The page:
The Gulf of Mexico, 130 miles south of Galveston, Texas -- An international team of marine research scientists working for the Integrated Ocean Drilling Program (IODP) have found new evidence that links catastrophic sand avalanches in deep Gulf waters to rapid sea level changes. By analyzing downhole measurements and freshly retrieved sediment cores, IODP scientists are reconstructing the history of a basin formed approximately 20,000 years ago, when sea level fell so low that the Texas shoreline shifted almost 100 miles to the south. The data are important to reconstructing climate change history and gathering insights about the development and placement of natural resources, particularly gas and oil deposits.
"The basin we chose to study is the ultimate sink of sediments transported by the Brazos and Trinity Rivers," explains cochief scientist Peter Flemings of Pennsylvania State University’s Geosciences Department. "Over the last 120,000 years, the basin accumulated enough sand and mud to cover the entire city of Houston with a 20-foot thick layer." During the last glacial period, sediments discharged by rivers such as the Brazos and Trinity formed beaches and deltas near the continental shelf’s edge. Catastrophic submarine sand avalanches, called turbidity currents, carried the sediments into the deep-water Gulf of Mexico, where they accumulated in bowl-shaped basins. A map of the area under study is online at iodp.tamu.edu/scienceops/expeditions/exp308.html
Carlos Pirmez, a research geologist with Shell International E&P in Houston and a member of the science party explains, "Bowl-shaped basins such as the Brazos Basin IV are now buried thousands of meters beneath the Gulf of Mexico seafloor and host billions of barrels of oil and gas. Sediment records we acquire from the young basin off Texan shores will boost our understanding of how deeply buried reservoirs are formed, and how oil and gas can be drained from them more effectively."
Nancy Light | EurekAlert!
Fast rising bedrock below West Antarctica reveals an extremely fluid Earth mantle
22.06.2018 | Technical University of Denmark
Polar ice may be softer than we thought
22.06.2018 | Eberhard Karls Universität Tübingen
In a recent publication in the renowned journal Optica, scientists of Leibniz-Institute of Photonic Technology (Leibniz IPHT) in Jena showed that they can accurately control the optical properties of liquid-core fiber lasers and therefore their spectral band width by temperature and pressure tuning.
Already last year, the researchers provided experimental proof of a new dynamic of hybrid solitons– temporally and spectrally stationary light waves resulting...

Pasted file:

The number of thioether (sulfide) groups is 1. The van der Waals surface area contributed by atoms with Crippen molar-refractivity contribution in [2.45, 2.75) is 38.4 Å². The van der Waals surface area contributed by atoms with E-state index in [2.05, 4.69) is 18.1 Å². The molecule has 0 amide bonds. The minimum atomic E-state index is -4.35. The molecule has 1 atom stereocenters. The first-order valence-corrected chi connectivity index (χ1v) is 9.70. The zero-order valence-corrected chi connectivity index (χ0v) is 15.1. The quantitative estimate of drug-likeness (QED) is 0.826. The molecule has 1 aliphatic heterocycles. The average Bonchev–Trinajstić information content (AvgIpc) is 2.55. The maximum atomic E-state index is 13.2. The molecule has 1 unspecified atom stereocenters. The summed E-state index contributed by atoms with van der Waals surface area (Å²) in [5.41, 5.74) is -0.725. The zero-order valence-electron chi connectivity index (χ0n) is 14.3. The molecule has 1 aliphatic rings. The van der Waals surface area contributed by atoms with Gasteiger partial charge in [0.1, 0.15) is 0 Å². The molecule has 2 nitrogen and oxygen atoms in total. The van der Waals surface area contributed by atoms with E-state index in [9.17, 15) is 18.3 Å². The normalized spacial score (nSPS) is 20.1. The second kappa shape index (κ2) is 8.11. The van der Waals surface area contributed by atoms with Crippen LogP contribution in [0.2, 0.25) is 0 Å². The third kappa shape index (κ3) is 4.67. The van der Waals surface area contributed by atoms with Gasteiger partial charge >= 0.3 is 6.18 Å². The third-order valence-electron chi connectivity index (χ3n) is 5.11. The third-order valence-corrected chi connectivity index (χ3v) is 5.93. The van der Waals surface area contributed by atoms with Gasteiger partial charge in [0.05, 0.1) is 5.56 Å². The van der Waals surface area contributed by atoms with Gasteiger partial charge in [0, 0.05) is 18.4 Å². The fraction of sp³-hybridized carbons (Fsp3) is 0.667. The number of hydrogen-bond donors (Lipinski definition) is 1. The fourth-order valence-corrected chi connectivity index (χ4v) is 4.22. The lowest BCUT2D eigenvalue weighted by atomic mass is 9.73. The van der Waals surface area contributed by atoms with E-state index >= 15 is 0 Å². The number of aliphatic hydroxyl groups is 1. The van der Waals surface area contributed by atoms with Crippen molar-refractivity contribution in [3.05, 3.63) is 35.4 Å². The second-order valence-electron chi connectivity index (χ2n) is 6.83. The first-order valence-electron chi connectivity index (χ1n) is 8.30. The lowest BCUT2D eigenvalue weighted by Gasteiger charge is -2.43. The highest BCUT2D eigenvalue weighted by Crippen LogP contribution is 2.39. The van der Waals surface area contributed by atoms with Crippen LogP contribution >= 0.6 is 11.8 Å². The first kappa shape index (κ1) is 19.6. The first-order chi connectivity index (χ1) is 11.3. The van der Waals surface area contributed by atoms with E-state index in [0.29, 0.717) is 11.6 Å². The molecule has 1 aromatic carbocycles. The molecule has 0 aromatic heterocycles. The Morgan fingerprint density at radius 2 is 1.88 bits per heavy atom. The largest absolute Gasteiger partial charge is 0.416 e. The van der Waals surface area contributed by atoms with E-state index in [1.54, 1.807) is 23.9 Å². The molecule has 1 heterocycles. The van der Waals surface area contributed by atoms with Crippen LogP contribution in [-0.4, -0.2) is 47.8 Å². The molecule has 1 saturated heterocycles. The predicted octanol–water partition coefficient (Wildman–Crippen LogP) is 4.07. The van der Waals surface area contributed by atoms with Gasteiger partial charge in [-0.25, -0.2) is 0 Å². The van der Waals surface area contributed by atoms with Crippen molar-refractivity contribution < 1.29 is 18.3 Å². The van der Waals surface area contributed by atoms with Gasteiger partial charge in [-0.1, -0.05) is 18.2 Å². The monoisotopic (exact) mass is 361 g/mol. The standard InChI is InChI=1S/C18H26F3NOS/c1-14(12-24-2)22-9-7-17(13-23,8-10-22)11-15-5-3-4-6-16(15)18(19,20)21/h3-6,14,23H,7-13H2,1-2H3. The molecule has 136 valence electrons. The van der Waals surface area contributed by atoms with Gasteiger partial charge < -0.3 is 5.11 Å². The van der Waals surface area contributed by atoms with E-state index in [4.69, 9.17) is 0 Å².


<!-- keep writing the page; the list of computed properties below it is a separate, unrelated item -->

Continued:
Scientists from the University of Freiburg and the University of Basel identified a master regulator for bone regeneration. Prasad Shastri, Professor of...
Moving into its fourth decade, AchemAsia is setting out for new horizons: The International Expo and Innovation Forum for Sustainable Chemical Production will take place from 21-23 May 2019 in Shanghai, China. With an updated event profile, the eleventh edition focusses on topics that are especially relevant for the Chinese process industry, putting a strong emphasis on sustainability and innovation.
Founded in 1989 as a spin-off of ACHEMA to cater to the needs of China’s then developing industry, AchemAsia has since grown into a platform where the latest...
The BMBF-funded OWICELLS project was successfully completed with a final presentation at the BMW plant in Munich. The presentation demonstrated a Li-Fi communication with a mobile robot, while the robot carried out usual production processes (welding, moving and testing parts) in a 5x5m² production cell. The robust, optical wireless transmission is based on spatial diversity; in other words, data is sent and received simultaneously by several LEDs and several photodiodes. The system can transmit data at more than 100 Mbit/s and five milliseconds latency.
Modern production technologies in the automobile industry must become more flexible in order to fulfil individual customer requirements.
An international team of scientists has discovered a new way to transfer image information through multimodal fibers with almost no distortion - even if the fiber is bent. The results of the study, to which scientist from the Leibniz-Institute of Photonic Technology Jena (Leibniz IPHT) contributed, were published on 6thJune in the highly-cited journal Physical Review Letters.
Endoscopes allow doctors to see into a patient’s body like through a keyhole. Typically, the images are transmitted via a bundle of several hundreds of optical...
13.06.2018 | Event News
08.06.2018 | Event News
05.06.2018 | Event News
22.06.2018 | Materials Sciences
22.06.2018 | Earth Sciences
22.06.2018 | Life Sciences